On this date in 1975, labor leader Jimmy Hoffa was reported missing.
On the morning of this day in 1975, James Riddle Hoffa, one of the most influential American labor leaders of the 20th century, was officially reported missing after he failed to return home the previous night. Though he is popularly believed to have been the victim of a Mafia hit, to date nothing has been proven.
He was scheduled to retake his Union, The Teamsters. But Frank Fitzsimmons was president of the Union while Jimmy was in prison and had no desire to give up the position. Apparently Frank didn’t consider the position temporary at all. Mafia and Teamsters were synonymous in those days, so as the saying goes, “six of one, half a dozen of the other” for who killed him. And offed he was, no doubt. He had a meeting with three other men, a couple from the Union, and a mobster. Apparently no one showed up. He was angry about being stood up and eventually left the restaurant only to get into a car with several other men waiting for him in the parking lot.
It was at one of the Fox and Hound restaurants in Bloomfield Hills, on Telegraph Road. It was not far from where I had been living at one point, and I often met people there for lunch. They had great food and a lovely salad that I would get. But by the time of the hit I had moved away from Michigan, returning home to La Crosse, Wisconsin. I was no longer associated with the Union, though I was still involved with a Union person and would be for several more years, even returning to Michigan to again live there for a while.
We used to see several Teamsters at Carl’s Chop House in Detroit where we often went to eat and drink, socialize. Detroit was still very much alive in those days. There was a vibrancy and energy that existed everywhere then: a thriving theatre district, restaurants with long lines of cars waiting to get in, and people walking the streets while expensive cars drove by with their music loud and pulsing.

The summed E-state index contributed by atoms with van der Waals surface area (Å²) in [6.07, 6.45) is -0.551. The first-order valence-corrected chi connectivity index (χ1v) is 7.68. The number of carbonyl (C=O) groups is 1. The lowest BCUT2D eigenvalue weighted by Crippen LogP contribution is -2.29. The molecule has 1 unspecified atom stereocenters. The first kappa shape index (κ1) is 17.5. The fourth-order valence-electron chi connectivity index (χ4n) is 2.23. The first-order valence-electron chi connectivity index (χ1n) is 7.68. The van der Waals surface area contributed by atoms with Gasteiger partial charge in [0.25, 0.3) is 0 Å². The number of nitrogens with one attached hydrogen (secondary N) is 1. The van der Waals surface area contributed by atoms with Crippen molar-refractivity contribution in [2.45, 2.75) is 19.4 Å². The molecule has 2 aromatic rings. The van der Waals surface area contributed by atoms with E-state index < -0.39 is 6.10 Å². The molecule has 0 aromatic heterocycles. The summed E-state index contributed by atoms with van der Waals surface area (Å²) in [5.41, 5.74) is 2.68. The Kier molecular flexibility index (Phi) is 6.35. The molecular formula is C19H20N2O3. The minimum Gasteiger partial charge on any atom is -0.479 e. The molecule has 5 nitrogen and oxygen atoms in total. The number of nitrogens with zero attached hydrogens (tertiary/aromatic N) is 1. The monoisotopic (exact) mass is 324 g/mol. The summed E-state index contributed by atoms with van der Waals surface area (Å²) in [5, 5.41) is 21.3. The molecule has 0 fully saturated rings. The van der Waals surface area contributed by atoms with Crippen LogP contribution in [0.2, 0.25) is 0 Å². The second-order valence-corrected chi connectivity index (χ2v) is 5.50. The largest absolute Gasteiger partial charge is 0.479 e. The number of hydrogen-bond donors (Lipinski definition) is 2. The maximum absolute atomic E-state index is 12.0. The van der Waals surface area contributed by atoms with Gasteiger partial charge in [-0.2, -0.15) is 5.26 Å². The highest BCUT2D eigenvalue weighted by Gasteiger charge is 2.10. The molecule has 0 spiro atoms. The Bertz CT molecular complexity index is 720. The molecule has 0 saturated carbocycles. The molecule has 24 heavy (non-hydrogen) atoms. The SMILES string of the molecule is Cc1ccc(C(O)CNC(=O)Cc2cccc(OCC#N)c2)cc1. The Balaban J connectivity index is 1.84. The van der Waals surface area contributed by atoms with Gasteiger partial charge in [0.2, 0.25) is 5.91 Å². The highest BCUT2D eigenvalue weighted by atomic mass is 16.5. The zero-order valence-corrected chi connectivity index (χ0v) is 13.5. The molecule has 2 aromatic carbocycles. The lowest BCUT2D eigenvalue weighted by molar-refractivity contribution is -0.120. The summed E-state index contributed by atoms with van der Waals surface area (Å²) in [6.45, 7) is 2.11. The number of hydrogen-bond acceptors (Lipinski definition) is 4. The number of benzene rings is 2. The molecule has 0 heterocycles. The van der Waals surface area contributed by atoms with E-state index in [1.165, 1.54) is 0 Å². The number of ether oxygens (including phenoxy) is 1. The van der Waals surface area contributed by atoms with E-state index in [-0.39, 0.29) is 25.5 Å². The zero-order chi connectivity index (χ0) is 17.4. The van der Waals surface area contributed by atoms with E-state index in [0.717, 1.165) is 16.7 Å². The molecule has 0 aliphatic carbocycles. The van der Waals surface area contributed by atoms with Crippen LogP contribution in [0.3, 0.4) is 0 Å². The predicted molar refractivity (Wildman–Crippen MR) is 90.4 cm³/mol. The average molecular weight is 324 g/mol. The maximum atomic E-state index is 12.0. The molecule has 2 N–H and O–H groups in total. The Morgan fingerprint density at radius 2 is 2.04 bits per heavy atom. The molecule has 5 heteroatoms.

I saw Jimmy at the Chop once. His wife too, as she was sitting at the bar drinking while a group of us were dining nearby. The place was loud as usual. When Jimmy came into the bar it grew quiet and we watched without speaking. It happened quickly. He went up to the bar where his wife was, grabbed her arm as she reached for her purse and the coat draped over her barstool. He didn’t say anything at least that I could tell. Obviously he didn’t approve either of her drinking or drinking at the bar. Someone at the table said he didn’t approve of women at the bar. Probably not of her drinking as much as she did either. In any case, she must not have expected him there, certainly not then.
And that was it. Just as quickly he walked into my life and just as quickly out of it. It must have felt the same for him getting into that car. Exciting, sad, and quick. And that was all there was to it. Gone.